Planted Tank Guru
Join Date: Jun 2004
Location: Baton Rouge, LA
Forget about ammonia/ammonium/ions/whatnot for now. It's really more information than you need in practice. I'll simplify this for you, let's just all call it ALL ammonia.
At pH under 7, ammonia is essentially non-toxic. At ph over 7, ammonia becomes incredibly toxic.
Chloramines are chlorine and ammonia combined. Water conditioners that handle chloramines force ammonia into the non-toxic form, and they do this regardless of pH. But this is usually only temporary, lasting one or two days; during which time they expect your biofilter will have had ample time to remove the ammonia that came in with the water change. They are not a long term solution for large amounts of ammonia.
If you have high ammonia levels and low pH, then you're in a very tricky spot. Because if anything you do raises the pH past 7, then all that ammonia becomes toxic. And ironically, many of the things one might try to help will actually make things worse.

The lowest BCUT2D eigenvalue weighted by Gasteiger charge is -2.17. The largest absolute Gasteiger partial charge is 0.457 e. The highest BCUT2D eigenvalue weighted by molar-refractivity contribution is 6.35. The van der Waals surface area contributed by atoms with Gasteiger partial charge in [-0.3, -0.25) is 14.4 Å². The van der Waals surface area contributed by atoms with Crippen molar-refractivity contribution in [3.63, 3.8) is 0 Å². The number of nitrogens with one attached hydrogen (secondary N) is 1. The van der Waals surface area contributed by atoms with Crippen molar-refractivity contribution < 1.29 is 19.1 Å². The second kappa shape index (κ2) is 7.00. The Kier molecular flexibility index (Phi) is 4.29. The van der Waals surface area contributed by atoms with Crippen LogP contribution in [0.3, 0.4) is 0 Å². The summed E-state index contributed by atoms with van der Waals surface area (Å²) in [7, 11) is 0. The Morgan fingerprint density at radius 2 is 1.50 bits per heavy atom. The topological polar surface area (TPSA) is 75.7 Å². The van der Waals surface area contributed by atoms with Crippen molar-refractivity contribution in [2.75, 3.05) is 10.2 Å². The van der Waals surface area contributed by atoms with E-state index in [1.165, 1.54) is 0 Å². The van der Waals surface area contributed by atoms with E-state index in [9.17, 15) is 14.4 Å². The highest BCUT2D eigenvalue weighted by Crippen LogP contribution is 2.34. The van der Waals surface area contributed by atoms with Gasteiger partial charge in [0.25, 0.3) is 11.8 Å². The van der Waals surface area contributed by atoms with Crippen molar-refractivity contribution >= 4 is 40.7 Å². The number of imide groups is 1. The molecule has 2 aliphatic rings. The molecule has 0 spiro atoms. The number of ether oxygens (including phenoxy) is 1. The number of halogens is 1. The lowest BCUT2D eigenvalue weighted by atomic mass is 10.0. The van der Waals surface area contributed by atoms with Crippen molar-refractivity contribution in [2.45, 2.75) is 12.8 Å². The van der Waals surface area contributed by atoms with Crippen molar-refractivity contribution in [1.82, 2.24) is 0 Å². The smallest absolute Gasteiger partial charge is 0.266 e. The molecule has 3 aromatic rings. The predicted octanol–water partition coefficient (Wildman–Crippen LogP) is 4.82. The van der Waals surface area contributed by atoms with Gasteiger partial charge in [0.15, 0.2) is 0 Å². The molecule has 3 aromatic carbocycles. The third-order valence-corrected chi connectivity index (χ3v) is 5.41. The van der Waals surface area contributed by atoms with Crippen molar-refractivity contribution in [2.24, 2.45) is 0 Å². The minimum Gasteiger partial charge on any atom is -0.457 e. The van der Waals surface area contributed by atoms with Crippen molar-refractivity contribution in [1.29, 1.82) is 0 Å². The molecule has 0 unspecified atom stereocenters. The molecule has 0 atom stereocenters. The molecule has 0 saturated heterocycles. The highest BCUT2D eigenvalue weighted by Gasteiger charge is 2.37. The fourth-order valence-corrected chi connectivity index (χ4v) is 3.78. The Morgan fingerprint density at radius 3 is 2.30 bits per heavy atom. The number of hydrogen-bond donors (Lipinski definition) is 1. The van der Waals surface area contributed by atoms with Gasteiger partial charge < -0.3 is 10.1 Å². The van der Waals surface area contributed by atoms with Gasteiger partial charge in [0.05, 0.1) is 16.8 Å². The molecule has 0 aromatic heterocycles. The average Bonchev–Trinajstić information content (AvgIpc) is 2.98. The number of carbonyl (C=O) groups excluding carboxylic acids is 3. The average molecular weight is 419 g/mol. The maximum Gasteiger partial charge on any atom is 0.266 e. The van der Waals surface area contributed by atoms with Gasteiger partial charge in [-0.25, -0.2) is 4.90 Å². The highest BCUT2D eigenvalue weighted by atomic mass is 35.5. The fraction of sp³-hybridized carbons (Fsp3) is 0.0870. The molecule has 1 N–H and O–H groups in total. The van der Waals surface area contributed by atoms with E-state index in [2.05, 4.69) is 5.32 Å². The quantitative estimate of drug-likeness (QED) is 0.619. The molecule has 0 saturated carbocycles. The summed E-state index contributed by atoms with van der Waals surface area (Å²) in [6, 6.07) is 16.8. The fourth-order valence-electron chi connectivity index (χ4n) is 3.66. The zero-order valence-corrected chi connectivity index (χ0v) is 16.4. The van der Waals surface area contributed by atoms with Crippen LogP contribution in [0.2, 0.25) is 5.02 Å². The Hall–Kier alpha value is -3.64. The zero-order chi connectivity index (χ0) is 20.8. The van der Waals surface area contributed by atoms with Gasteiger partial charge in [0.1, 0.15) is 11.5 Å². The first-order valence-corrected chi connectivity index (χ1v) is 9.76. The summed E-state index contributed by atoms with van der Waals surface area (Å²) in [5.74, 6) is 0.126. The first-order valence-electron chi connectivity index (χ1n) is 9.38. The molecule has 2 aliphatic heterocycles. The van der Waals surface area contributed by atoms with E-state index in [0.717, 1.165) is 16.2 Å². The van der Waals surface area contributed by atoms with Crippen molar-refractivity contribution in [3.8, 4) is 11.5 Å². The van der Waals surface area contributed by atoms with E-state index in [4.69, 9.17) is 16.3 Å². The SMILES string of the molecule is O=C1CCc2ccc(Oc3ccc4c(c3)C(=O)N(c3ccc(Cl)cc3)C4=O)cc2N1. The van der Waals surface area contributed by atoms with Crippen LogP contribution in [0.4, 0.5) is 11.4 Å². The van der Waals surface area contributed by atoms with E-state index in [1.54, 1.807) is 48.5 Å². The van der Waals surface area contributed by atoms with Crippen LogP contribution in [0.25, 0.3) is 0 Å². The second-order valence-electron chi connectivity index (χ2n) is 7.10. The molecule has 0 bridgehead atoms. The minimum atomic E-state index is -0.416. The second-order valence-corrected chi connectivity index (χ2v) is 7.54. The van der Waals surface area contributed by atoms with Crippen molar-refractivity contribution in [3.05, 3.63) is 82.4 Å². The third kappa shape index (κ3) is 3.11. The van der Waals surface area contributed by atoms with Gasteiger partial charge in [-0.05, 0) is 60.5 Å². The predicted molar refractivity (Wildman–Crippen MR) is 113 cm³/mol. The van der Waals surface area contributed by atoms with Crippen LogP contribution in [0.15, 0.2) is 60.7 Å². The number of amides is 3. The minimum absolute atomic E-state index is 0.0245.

For example, if you have a lot of CO2 in your water, adding an airstone will drive off the CO2 and raise your pH.
Or if you perform a 50% water change, you've reduced your ammonia from 8ppm to 4ppm, which seems like a good thing. But if the water change also raises pH enough, then you have 4ppm of toxic ammonia on your hands instead of 8ppm of non-toxic ammonia. Of course, water conditioner will temporarily detoxify some of this, but it may exceed what a normal dose will handle, and it may not be obvious how much you need to add to handle it all. And if your pH doesn't go back down sufficiently before the temporary detoxification wears off, you're in trouble.
I would first remove the source of the excessive ammonia, which I agree is the Osmocote caps. Scoop them right out, including the surrounding gravel, so that you disturb the caps as little as possible in the tank. The caps and Osmocote can then be separated, the gravel rinsed and returned to the tank.
Then start gradually reducing the ammonia in the water through a series of small water changes, keeping an eye on your pH at all times.
Not much fun. But it's the only way, unless you absolutely commit to keeping your tank pH below 7 at all times for the many months it takes for the Osmocote to wear out enough that the biofilter can finally keep up. Which I consider to be a severe restriction. What if you need to medicate the tank, with something that requires 50% water changes? Accidentally overdrain the tank with a Python water changer? Or any other unanticipated circumstance? Better to solve the problem than to have it covered up, in my opinion.
Hope this helps.